Thursday, January 1, 2009

In the Blink of an Eye

Drexler's original definition of nanotechnology was "the ability to
construct shapes, devices and machines with atomic precision and to
combine them into a wide range of products inexpensively." Since then,
however, nanotechnology has come quite a ways from this purely
theoretical understanding, according to Rocky Rawstern, editor of
Nanotechnology Now.

Says Rawstern, "I have seen Mercedes-Benz using nanoparticle paint
that helps prevent wear and other companies make [nanotech] golf balls
that reduce slice, nanopowder aluminum for better rockets, stainless-
steel metal for injection-molding, nanosilver particles for anti-
bacterial and disinfectant agents, fullerenes (nanoparticles of
tungsten disulfide) as lubricants, and the list goes on."

According to Rawstern, there are several contemporary definitions of
nanotechnology, of which at least three were "created by different
groups, each with their own agenda."

"Nanotechnology has evolved via a terminology drift and purposeful
misapplication to mean anything smaller than microtechnology," says
Rawstern, "but without referring to mechanisms that have been
purposefully built from nanoscale components, as was originally
intended. This 'evolved' version of the term is more properly
labeled "nanoscale bulk technology,' while the original meaning is now
labeled "molecular nanotechnology' or 'molecular manufacturing (MM).'"

In addition to Drexler's theoretical definition is a working format is
maintained by the National Nanotechnology Initiative, a federal
research and development program established to coordinate nanoscale
science, engineering and technology, which includes:
  • development of research and technology at the atomic, molecular or macromolecular levels, in the length scale of approximately 1 nm to 100 nm range
  • creation and use of structures, devices and systems that have novel properties and functions because of their small and/or intermediate size
  • ability to control or manipulate on the atomic scale
According to Rawstern, the third definition comes from "the nano-
charlatans of the world, who have hijacked the term and are using it
to promote products that are neither nanoscale mechanisms nor
nanoscale materials" by any industry definition.

"Read the news most any day and you will find one or more nano-posers
promoting their wares, none of which are "nanotechnology' in any
meaningful sense of the term," he says. "Their definition: anything we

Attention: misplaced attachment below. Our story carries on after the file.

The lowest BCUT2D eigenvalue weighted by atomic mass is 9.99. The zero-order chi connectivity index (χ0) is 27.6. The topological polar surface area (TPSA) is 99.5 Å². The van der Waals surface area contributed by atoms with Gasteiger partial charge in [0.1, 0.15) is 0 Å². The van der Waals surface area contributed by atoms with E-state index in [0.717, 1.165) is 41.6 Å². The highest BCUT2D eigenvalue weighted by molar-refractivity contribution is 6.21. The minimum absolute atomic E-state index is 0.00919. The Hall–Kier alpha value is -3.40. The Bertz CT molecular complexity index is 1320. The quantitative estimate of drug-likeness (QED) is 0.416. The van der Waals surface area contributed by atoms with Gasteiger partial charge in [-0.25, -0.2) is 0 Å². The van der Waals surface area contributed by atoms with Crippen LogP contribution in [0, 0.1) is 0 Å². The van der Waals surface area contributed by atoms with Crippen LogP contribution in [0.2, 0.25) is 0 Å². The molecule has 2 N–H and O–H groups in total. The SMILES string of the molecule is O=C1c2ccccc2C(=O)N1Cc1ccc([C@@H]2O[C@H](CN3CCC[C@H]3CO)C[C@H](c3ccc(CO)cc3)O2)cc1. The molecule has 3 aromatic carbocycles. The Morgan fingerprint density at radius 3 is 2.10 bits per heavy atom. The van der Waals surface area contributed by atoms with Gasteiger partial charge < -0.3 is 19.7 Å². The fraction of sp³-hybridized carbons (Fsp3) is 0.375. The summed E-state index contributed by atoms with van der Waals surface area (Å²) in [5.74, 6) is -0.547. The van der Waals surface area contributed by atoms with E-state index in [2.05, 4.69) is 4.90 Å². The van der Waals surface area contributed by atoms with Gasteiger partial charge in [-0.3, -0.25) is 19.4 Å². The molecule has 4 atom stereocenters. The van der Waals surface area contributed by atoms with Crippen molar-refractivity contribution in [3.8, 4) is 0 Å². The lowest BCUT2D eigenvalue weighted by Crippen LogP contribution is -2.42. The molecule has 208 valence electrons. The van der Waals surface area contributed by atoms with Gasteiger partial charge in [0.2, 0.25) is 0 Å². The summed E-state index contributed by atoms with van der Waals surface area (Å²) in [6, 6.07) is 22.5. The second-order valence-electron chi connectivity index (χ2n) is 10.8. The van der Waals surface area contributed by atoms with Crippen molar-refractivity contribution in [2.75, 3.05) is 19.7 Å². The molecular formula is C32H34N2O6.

can slap the label nanotechnology on and get away with."

Inner Space

If Rawstern sounds a little irked, it's not because the field of
nanotechnology is expanding at an exponential rate (some analysts
predict the nanomaterials market will reach $1.4 billion in 2008);
rather, the financial and resource investment necessary to adequately
fund successful nanotech research is too great to squander on

Yet for all this hype, Rawstern says, this technology remains on the
drawing board, not purposefully pursued by any known entity, but
promoted by several. "It has yet to be proven, primarily because there
has been no substantial investment in developing a proof of concept,"
he adds.

What's To Come

The intermarriage of nanotechnology and imaging promises to be a long and prosperous one, with glimpses of additional advances, from imaging to interventional techniques, coming as fast as research allows. Sitharaman, for one, hopes his work will lead to cellular-level diagnosis of treatment efficacy and possibly even spur development of future medicine delivery systems.

"The rational leap of this technology should be to attach antibodies and peptides to these contrast agents to treat diseases," says Sitharaman. "You can attach different kinds of molecules to the fullerene for a more specific sequencing approach. Since they show such high relaxivity rates, we should hopefully be able to look at individual cells."

Of a similar mind is Rawstern, who also believes nanotechnology will expand its presence into the field of drug delivery systems, aided by imaging advances.

"In the next five years, I expect to see human trials on gold nanoshells come to a conclusion regarding their viability," says Rawstern. "They represent a potential end to the scourge of many cancers and an end to the suffering of thousands, if not millions, in the coming decade. Nanosuspension technology, which makes poorly soluble drugs with increased absorption rates, also looks promising. There are many more possibilities; more than anyone would have guessed only 10 years ago."

"No informed person doubts that developments at the nanoscale will be significant," says Rawstern. "We debate the time-frame, the magnitude and the possibilities, but not the likelihood for large-scale change. The least-speculative views suggest that we're in for changes of an order that justifies – if not demands – our undivided attention. Will we be ready?"

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